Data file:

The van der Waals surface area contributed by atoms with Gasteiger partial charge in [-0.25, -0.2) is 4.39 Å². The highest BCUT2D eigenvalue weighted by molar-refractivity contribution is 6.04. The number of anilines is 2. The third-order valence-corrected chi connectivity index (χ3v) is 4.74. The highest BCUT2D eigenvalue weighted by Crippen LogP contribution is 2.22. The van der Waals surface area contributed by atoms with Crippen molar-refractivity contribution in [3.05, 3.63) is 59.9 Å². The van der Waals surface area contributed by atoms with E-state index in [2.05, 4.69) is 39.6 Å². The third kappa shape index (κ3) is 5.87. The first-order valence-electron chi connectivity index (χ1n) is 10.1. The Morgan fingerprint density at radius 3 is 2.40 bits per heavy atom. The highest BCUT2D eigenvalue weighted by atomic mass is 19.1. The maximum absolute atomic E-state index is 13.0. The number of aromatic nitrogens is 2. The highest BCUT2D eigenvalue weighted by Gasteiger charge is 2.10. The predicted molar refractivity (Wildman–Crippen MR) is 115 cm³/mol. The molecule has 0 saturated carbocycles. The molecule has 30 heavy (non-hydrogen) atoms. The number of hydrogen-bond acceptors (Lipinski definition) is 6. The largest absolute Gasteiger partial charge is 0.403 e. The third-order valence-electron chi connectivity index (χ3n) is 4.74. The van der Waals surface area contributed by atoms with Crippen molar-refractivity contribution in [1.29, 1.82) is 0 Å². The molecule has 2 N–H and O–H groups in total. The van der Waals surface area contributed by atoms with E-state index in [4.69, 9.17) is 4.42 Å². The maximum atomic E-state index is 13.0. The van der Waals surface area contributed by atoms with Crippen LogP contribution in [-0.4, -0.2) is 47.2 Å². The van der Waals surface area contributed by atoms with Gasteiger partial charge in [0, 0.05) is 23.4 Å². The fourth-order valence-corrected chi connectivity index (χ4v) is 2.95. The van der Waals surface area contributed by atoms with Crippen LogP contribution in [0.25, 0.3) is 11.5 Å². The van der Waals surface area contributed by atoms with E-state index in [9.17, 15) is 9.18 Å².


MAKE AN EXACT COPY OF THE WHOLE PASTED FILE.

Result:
The van der Waals surface area contributed by atoms with Gasteiger partial charge in [-0.25, -0.2) is 4.39 Å². The highest BCUT2D eigenvalue weighted by molar-refractivity contribution is 6.04. The number of anilines is 2. The third-order valence-corrected chi connectivity index (χ3v) is 4.74. The highest BCUT2D eigenvalue weighted by Crippen LogP contribution is 2.22. The van der Waals surface area contributed by atoms with Crippen molar-refractivity contribution in [3.05, 3.63) is 59.9 Å². The van der Waals surface area contributed by atoms with E-state index in [2.05, 4.69) is 39.6 Å². The third kappa shape index (κ3) is 5.87. The first-order valence-electron chi connectivity index (χ1n) is 10.1. The Morgan fingerprint density at radius 3 is 2.40 bits per heavy atom. The highest BCUT2D eigenvalue weighted by atomic mass is 19.1. The maximum absolute atomic E-state index is 13.0. The number of aromatic nitrogens is 2. The highest BCUT2D eigenvalue weighted by Gasteiger charge is 2.10. The predicted molar refractivity (Wildman–Crippen MR) is 115 cm³/mol. The molecule has 0 saturated carbocycles. The molecule has 30 heavy (non-hydrogen) atoms. The number of hydrogen-bond acceptors (Lipinski definition) is 6. The largest absolute Gasteiger partial charge is 0.403 e. The third-order valence-electron chi connectivity index (χ3n) is 4.74. The van der Waals surface area contributed by atoms with Crippen molar-refractivity contribution in [1.29, 1.82) is 0 Å². The molecule has 2 N–H and O–H groups in total. The van der Waals surface area contributed by atoms with E-state index in [4.69, 9.17) is 4.42 Å². The maximum atomic E-state index is 13.0. The van der Waals surface area contributed by atoms with Crippen LogP contribution in [-0.4, -0.2) is 47.2 Å². The van der Waals surface area contributed by atoms with Gasteiger partial charge in [0, 0.05) is 23.4 Å². The fourth-order valence-corrected chi connectivity index (χ4v) is 2.95. The van der Waals surface area contributed by atoms with Crippen LogP contribution in [0.25, 0.3) is 11.5 Å². The van der Waals surface area contributed by atoms with E-state index in [9.17, 15) is 9.18 Å².